To the Editor: Cotard’s syndrome is an infrequent condition with monothematic, nihilistic delusions. The delusion of being dead is common, but delusions of immortality can also be present.1 Patients tend to act according to their belief and so are at an increased risk of self-mutilation and suicide.2 In theory, Cotard’s syndrome could also lead to a lower threshold for violence against others, but no such case has been reported. We provide first evidence of Cotard’s syndrome resulting in repeated aggressive behavior.
"Mr. H.," a 32-year-old patient, was involuntarily admitted to our closed ward in February 2011. He had been diagnosed with paranoid schizophrenia and cannabis abuse at the age of 22, when he had been taken into police custody after a fight with his neighbors. In the following years, multiple involuntary admissions were necessary. After clozapine treatment had been started and a legal custodian was installed, the frequency of intimidating and hostile behavior could be reduced. The current hospitalization had become necessary after the patient had been reluctant to continue medication and had again started showing violent behavior.
During psychopathological examination, we saw an agitated, suspicious patient with severely affected formal thinking. He reported being dead since he had drowned in a lake years before, and said that he had been reanimated as a zombie by radiation from mobile telephones. He was under the impression that he was still under water, and that everybody else had also drowned and become a zombie. The patient explained that although it was morally wrong to exert violence on living persons, there was nothing wrong with beating up zombies. He wasn’t afraid of retaliation or legal prosecution, because he believed himself to be dead and to have no feelings.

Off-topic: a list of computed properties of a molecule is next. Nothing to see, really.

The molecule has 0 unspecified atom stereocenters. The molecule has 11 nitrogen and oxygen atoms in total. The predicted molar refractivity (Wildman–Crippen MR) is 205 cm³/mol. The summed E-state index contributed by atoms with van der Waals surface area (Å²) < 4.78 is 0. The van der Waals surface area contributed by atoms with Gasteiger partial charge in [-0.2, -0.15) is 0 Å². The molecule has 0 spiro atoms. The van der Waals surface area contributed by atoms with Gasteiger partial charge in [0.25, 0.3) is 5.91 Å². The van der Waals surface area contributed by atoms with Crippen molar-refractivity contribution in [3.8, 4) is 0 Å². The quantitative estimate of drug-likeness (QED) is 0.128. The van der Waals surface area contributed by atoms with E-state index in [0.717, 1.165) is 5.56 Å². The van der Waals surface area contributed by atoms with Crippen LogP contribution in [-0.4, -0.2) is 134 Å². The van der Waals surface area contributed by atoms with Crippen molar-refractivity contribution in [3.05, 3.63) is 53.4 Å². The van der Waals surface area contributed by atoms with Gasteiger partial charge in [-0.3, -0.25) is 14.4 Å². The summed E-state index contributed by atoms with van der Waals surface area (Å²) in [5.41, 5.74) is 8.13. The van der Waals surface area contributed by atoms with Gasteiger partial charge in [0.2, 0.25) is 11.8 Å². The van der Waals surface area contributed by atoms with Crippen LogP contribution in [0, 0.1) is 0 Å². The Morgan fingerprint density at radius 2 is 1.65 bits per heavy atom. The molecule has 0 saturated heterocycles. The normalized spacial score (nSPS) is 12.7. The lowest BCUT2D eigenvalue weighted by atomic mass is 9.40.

After acute treatment with orally administered haloperidol and diazepam and injections of zuclopenthixol, clozapine treatment could be resumed. Delusions of being dead decreased in intensity, and the patient became less intimidating and hostile. By the time of dismissal, the patient showed no aggressive behavior.
For our patient, there were no records of aggressive behavior before the onset of schizophrenia, and his clinical file documented that he had frequently committed aggressive acts afterward, and multiple episodes of involuntary treatment and physical restraint had become necessary. The patient repeatedly used the belief that he and all persons were zombies as justification for his violent behavior. This is in line with the literature, as acting because of a belief is a typical criterion for severe delusions, and has been found to be associated with violent crime in delusional patients.3 Thus, Cotard’s syndrome in our patient can be seen as a condition facilitating aggressive behavior.
We therefore suggest critical assessment the risk of violent behavior in patients with delusions justifying aggression. Nevertheless, dangerousness has to be constantly re-evaluated to avoid stigmatization and unjustified retention in the penal system.4